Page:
Fly Fishing for Coastal Gamefish
A while back I read an article in a fly fishing magazine about what the author referred to as 'rough fishing'. The author apparently liked to travel to exotic locations, where fishing was from boats poled by guides across clear tropical flats. It seems like a pretty nice setup to me, and I must admit that I truly enjoy this style of sight fishing.
But this method of fishing left the author a bit too removed from a personal connection with the fish, because during his trips he occasionally snuck off to fish a shoreline, sans guide, in search of fish of any and all types. He called his shoreline pursuit 'rough fishing', taking the term from British aristocracy (his explanation of the term's origin). I don't think the author intended the phrase 'rough fishing' to imply 'peasantry', but the phrase as he explained it, and as he contrasted it from being poled across the flats, certainly carried this connotation.
I read the article a couple times to make sure I understood its premise. And then I came to the only reasonable conclusion possible – I am a full fledged peasant fisherman. And this is only partly based on my typical fishing attire – salt-stained, wide-brimmed hat, weathered shirt, stained pants. Driving across cow pasture and walking miles of beaches to flog the water on my own from shore with no guide in sight seems rather peasant-like, too. In any case, certainly not cover photo material.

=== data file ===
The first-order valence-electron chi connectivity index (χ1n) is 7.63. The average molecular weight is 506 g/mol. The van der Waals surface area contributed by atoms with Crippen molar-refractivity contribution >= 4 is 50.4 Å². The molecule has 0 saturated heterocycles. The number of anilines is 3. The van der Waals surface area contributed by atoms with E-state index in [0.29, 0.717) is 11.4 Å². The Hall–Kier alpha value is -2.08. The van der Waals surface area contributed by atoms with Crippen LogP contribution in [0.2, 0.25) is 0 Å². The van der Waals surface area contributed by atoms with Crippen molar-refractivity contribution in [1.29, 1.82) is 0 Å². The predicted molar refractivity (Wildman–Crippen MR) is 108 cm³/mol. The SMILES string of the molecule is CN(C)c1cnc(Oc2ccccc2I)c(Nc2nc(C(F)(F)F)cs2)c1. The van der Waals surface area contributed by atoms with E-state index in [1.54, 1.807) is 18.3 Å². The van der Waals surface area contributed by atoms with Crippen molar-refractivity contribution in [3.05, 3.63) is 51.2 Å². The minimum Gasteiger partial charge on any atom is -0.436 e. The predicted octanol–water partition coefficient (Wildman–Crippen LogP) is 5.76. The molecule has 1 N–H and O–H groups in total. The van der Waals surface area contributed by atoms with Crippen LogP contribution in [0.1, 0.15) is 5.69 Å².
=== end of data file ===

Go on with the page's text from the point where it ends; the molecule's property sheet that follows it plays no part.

But there’s more to it than that. I'm not knocking people's travel habits or fishing preferences. Each to his/her own. But I do find it interesting that traveling to a destination and foregoing the guided boat for a day has been defined as rough. Why not just enjoy the perch on the bow? Or if wading is preferred, step down from the bow and head off on foot.
You see, I was under the impression that fishing shorelines, flats, rocky points and surf zones on foot was the way most of us fished. I've checked with friends, and they were under the same impression. But maybe I just hang out with the wrong crowd. As I thought about this a bit more, however, I wondered if perhaps there is some confusion regarding how, where, and why many of us fly fish. I came to the conclusion that the majority of us who flog the waters of the world with a fly line, whether fresh or salt water, have been engaged in this rough fishing without even knowing it. I am relieved that our avocation now has a name. And all this time I thought it was just plain old fly fishing. I guess I've been out of the loop, so to speak.